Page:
The buttery smell of popcorn waltzed along the line. A group of pre-teenage kids yapped about god-knows-what and did some funky new dance for laughs. He thumbed the glossy ticket in his pocket and wished the ticket guy would just let his line into the theater, so he could sit, quietly, in the dark.

What was that?

A flash, something, something meant for him. Someone had seen him.

He looked up and down the line. Several people walked along the sidewalk, nobody glancing at him. Flashes from keychains and cellphones flickered among the moving people. Maybe nothing. Maybe nothing. Just being paranoid…

He felt the blade sink sleekly into the side of his stomach in a sort of fascinated way. Before he registered it as the attack that it was, he thought first that it must be a very thin blade, sharpened on both sides, and it didn’t feel too bad…he was sort of numb to it. Maybe it was because it had slid into fat—he’d put on a few pounds since he went into hiding. This isn’t so bad, that’s all he thought at first.

And then bright blue eyes met his, eyes that insisted on their own youth and their own righteousness, or maybe it was the high voice of the young man the blue eyes belonged to that insisted on righteousness, who said to him through clenched teeth that he should die the way the lion had, unarmed and unawares.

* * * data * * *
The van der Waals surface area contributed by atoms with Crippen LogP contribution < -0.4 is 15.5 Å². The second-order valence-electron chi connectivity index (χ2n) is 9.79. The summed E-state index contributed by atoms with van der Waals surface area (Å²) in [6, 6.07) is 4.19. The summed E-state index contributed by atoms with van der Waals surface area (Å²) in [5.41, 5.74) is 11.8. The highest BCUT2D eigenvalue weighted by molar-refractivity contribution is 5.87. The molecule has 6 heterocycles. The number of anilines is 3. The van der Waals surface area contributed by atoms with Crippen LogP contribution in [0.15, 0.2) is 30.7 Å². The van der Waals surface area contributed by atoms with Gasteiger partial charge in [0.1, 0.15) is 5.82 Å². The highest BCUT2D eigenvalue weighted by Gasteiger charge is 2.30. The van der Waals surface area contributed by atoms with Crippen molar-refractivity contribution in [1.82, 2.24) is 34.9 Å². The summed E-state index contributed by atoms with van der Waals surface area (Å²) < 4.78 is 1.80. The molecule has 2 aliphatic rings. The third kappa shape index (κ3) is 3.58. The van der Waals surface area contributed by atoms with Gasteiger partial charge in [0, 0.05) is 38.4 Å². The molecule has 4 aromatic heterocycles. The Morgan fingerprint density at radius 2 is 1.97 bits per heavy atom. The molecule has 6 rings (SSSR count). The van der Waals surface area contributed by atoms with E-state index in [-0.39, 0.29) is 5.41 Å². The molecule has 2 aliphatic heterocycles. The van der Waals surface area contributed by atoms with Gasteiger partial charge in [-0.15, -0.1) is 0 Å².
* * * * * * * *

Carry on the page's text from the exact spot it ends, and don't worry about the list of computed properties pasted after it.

Justice is a funny thing. The knife twisted a little inside the wound. He thought justice was a human concept, something that belonged to humans, something that applied to humans, and only to them. What conscious understanding of justice did this or that animal species have, except for humans? And not armed? The lion had hunting instincts; it had teeth and claws; it had a powerfully muscular body meant for chasing down and ripping apart other living beings, including small, weak, frail humans. Sure, he’d used a riflescope. In fact, he’d felt a great deal of certainty that no harm would come to him. He shot the lion and hollered in his success.